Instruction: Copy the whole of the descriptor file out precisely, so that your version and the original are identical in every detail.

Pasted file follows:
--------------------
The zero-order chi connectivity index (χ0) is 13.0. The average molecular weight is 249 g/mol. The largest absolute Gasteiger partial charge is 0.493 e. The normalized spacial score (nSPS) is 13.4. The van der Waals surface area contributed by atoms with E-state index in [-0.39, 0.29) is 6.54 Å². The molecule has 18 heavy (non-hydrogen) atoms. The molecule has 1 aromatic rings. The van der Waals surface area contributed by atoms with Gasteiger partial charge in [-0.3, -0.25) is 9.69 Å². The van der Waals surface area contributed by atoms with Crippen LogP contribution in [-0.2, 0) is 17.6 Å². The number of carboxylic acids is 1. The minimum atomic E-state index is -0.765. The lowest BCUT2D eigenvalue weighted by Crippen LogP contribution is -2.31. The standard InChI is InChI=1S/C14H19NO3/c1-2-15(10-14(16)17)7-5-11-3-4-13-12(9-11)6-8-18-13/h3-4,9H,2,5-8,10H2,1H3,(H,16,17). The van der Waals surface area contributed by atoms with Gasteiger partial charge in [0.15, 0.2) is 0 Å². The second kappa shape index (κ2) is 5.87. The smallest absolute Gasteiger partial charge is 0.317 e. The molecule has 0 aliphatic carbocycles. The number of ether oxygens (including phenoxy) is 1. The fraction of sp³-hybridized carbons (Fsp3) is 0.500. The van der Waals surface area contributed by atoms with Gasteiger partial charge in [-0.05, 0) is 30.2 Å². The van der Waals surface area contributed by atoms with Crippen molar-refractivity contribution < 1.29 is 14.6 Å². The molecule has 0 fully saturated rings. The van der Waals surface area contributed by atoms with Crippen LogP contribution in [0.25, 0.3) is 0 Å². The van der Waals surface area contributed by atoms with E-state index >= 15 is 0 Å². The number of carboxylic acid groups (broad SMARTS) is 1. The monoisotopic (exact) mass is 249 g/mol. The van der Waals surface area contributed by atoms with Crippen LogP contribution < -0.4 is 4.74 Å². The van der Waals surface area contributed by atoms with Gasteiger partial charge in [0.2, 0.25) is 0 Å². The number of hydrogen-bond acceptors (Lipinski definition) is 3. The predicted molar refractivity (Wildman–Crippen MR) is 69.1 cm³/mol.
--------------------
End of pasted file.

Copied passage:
The zero-order chi connectivity index (χ0) is 13.0. The average molecular weight is 249 g/mol. The largest absolute Gasteiger partial charge is 0.493 e. The normalized spacial score (nSPS) is 13.4. The van der Waals surface area contributed by atoms with E-state index in [-0.39, 0.29) is 6.54 Å². The molecule has 18 heavy (non-hydrogen) atoms. The molecule has 1 aromatic rings. The van der Waals surface area contributed by atoms with Gasteiger partial charge in [-0.3, -0.25) is 9.69 Å². The van der Waals surface area contributed by atoms with Crippen LogP contribution in [-0.2, 0) is 17.6 Å². The number of carboxylic acids is 1. The minimum atomic E-state index is -0.765. The lowest BCUT2D eigenvalue weighted by Crippen LogP contribution is -2.31. The standard InChI is InChI=1S/C14H19NO3/c1-2-15(10-14(16)17)7-5-11-3-4-13-12(9-11)6-8-18-13/h3-4,9H,2,5-8,10H2,1H3,(H,16,17). The van der Waals surface area contributed by atoms with Gasteiger partial charge in [0.15, 0.2) is 0 Å². The second kappa shape index (κ2) is 5.87. The smallest absolute Gasteiger partial charge is 0.317 e. The molecule has 0 aliphatic carbocycles. The number of ether oxygens (including phenoxy) is 1. The fraction of sp³-hybridized carbons (Fsp3) is 0.500. The van der Waals surface area contributed by atoms with Gasteiger partial charge in [-0.05, 0) is 30.2 Å². The van der Waals surface area contributed by atoms with Crippen molar-refractivity contribution < 1.29 is 14.6 Å². The molecule has 0 fully saturated rings. The van der Waals surface area contributed by atoms with Crippen LogP contribution in [0.25, 0.3) is 0 Å². The van der Waals surface area contributed by atoms with E-state index >= 15 is 0 Å². The number of carboxylic acid groups (broad SMARTS) is 1. The monoisotopic (exact) mass is 249 g/mol. The van der Waals surface area contributed by atoms with Crippen LogP contribution < -0.4 is 4.74 Å². The van der Waals surface area contributed by atoms with Gasteiger partial charge in [0.2, 0.25) is 0 Å². The number of hydrogen-bond acceptors (Lipinski definition) is 3. The predicted molar refractivity (Wildman–Crippen MR) is 69.1 cm³/mol.